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New findings from the Northern Manhattan Study (NOMAS) suggest that loss of cognitive abilities with age may be related to repeated infections.
Dr. Mira Katan, a physician and lead researcher for the study, says that infections may contribute to a kind of “common ground” between the two most common causes of intellectual decline in the elderly, vascular disease and dementia.
What We Already Know About Age-Related Cognitive Decline
Medical science emphasizes two types of intellectual impairment in the elderly. Vascular disease can be thought of as a kind of “plumbing problem.” In older people who have had brain injuries or mini-strokes, tiny areas of damaged tissue can accumulate in the brain. The process of inflammation removes damaged brain tissue, but removes surrounding, healthy brain tissue with it. Eventually so much of the brain can be destroyed that mental functioning is impaired. This form of age-related cognitive impairment is diagnosed along a spectrum from relatively mild to relative severe symptoms: mild vascular cognitive impairment, vascular dementia due to a single infarct (clot causing death of brain tissue), multi-infarct dementia, vascular dementia due to lacunar lesions (essentially “holes” in the functional tissue of the brain), vascular dementia due to hemorrhagic lesions (bleeding in the brain), Binswanger disease (causing destruction of the larger blood vessels in the brain), and subcortical dementia.
There can also be mixed dementia, attributable to a combination of vascular problems and the more common source of intellectual impairment in the elderly, Alzheimer’s disease. In Alzheimer’s, tangles of proteins (usually) “strangle” neurons so that the brain slowly loses connections and memory and movement are lost.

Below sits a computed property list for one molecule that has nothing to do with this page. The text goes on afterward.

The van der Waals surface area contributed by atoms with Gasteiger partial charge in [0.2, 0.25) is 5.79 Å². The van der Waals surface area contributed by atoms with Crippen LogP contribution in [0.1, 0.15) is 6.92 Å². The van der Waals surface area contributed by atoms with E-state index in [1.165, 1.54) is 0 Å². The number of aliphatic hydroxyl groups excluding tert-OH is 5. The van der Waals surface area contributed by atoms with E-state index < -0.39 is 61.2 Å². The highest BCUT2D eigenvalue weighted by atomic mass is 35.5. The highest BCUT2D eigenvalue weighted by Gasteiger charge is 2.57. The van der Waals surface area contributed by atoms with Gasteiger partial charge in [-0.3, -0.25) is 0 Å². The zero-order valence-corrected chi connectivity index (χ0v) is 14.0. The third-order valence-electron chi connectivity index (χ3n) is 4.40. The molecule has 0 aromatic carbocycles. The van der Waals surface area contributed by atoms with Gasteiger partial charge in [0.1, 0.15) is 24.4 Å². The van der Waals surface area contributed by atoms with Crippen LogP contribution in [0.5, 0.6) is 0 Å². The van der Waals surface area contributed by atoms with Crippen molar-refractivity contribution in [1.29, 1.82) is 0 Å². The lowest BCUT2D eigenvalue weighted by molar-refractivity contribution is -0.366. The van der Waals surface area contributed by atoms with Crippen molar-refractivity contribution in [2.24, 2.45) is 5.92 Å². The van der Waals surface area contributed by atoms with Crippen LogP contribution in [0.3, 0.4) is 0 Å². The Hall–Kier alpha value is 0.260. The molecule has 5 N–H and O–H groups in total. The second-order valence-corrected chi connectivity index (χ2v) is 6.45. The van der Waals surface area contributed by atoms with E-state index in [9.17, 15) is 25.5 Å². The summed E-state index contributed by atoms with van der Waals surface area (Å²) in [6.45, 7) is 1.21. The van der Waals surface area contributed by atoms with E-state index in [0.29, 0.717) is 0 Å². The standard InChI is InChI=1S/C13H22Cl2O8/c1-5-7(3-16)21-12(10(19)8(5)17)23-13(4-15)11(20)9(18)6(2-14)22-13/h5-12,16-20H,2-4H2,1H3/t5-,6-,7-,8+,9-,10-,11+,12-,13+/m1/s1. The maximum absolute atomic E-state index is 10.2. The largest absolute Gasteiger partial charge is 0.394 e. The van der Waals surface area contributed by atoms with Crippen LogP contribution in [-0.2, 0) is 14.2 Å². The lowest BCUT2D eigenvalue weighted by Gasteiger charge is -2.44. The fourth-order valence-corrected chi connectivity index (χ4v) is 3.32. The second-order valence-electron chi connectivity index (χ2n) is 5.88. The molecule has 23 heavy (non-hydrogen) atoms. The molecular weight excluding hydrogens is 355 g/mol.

The NOMAS study suggests that there is a third category of age-related intellectual decline “in between” vascular dementia and Alzheimer’s. Very specific infections have been tied not just to age-related problems in cognition but also to stroke.
Zeroing In On Brain-Specific Infections
Between 1993 and 2001, Dr. Katan and her colleagues recruited 1625 residents of the northern reaches of the island of Manhattan in New York City. All of the participants in the study were free of stroke, 58 percent were Hispanic, and 65 percent were women. Their average was 69 years when they joined the study.
The NOMAS team assessed intellectual function when participants were brought into the study with the Mini-Mental State Examination (MMSE), and once a year with a quiz that could be administered by telephone. At the beginning of the study, the researchers also took blood samples to measure cumulative exposure to common infections including Chlamydia, herpes (both oral and genital), cytomegalovirus (CMV), and Helicobacter pylori, a common bacterial infection of the stomach and duodenum. The researchers also did genetic testing to determine the APOE genotype, which indicates some of the links between diet and vascular health and also future risk of Alzheimer’s disease.